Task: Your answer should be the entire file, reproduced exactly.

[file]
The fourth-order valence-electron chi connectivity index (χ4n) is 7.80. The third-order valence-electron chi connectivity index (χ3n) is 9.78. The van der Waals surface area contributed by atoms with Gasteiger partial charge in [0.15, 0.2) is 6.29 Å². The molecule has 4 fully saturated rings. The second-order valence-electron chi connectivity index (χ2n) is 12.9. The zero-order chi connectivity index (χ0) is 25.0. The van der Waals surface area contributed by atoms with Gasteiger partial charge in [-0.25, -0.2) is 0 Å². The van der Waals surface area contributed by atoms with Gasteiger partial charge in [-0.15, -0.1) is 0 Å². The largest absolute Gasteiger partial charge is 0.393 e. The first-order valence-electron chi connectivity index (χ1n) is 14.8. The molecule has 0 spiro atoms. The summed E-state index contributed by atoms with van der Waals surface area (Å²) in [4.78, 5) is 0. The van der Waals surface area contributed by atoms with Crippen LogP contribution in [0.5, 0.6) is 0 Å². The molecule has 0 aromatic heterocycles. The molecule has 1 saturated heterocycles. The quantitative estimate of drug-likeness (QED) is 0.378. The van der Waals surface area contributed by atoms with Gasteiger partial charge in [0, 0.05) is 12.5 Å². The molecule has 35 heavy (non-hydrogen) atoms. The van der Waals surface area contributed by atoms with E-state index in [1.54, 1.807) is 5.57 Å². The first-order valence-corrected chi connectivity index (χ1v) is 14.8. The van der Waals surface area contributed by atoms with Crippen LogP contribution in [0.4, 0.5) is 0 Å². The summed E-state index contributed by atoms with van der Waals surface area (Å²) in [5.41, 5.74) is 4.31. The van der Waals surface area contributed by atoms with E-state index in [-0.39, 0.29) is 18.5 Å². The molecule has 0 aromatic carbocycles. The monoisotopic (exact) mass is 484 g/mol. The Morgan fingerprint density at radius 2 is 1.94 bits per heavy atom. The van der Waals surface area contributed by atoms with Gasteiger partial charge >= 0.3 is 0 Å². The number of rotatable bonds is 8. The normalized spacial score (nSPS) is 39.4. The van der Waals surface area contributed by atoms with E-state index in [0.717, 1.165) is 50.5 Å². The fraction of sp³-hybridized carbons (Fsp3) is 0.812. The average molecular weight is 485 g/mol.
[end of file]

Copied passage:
The fourth-order valence-electron chi connectivity index (χ4n) is 7.80. The third-order valence-electron chi connectivity index (χ3n) is 9.78. The van der Waals surface area contributed by atoms with Gasteiger partial charge in [0.15, 0.2) is 6.29 Å². The molecule has 4 fully saturated rings. The second-order valence-electron chi connectivity index (χ2n) is 12.9. The zero-order chi connectivity index (χ0) is 25.0. The van der Waals surface area contributed by atoms with Gasteiger partial charge in [-0.25, -0.2) is 0 Å². The van der Waals surface area contributed by atoms with Gasteiger partial charge in [-0.15, -0.1) is 0 Å². The largest absolute Gasteiger partial charge is 0.393 e. The first-order valence-electron chi connectivity index (χ1n) is 14.8. The molecule has 0 spiro atoms. The summed E-state index contributed by atoms with van der Waals surface area (Å²) in [4.78, 5) is 0. The van der Waals surface area contributed by atoms with Crippen LogP contribution in [0.5, 0.6) is 0 Å². The molecule has 0 aromatic heterocycles. The molecule has 1 saturated heterocycles. The quantitative estimate of drug-likeness (QED) is 0.378. The van der Waals surface area contributed by atoms with Gasteiger partial charge in [0, 0.05) is 12.5 Å². The molecule has 35 heavy (non-hydrogen) atoms. The van der Waals surface area contributed by atoms with E-state index in [1.54, 1.807) is 5.57 Å². The first-order valence-corrected chi connectivity index (χ1v) is 14.8. The van der Waals surface area contributed by atoms with Crippen LogP contribution in [0.4, 0.5) is 0 Å². The summed E-state index contributed by atoms with van der Waals surface area (Å²) in [5.41, 5.74) is 4.31. The van der Waals surface area contributed by atoms with E-state index in [-0.39, 0.29) is 18.5 Å². The molecule has 0 aromatic carbocycles. The monoisotopic (exact) mass is 484 g/mol. The Morgan fingerprint density at radius 2 is 1.94 bits per heavy atom. The van der Waals surface area contributed by atoms with Gasteiger partial charge >= 0.3 is 0 Å². The number of rotatable bonds is 8. The normalized spacial score (nSPS) is 39.4. The van der Waals surface area contributed by atoms with E-state index in [0.717, 1.165) is 50.5 Å². The fraction of sp³-hybridized carbons (Fsp3) is 0.812. The average molecular weight is 485 g/mol.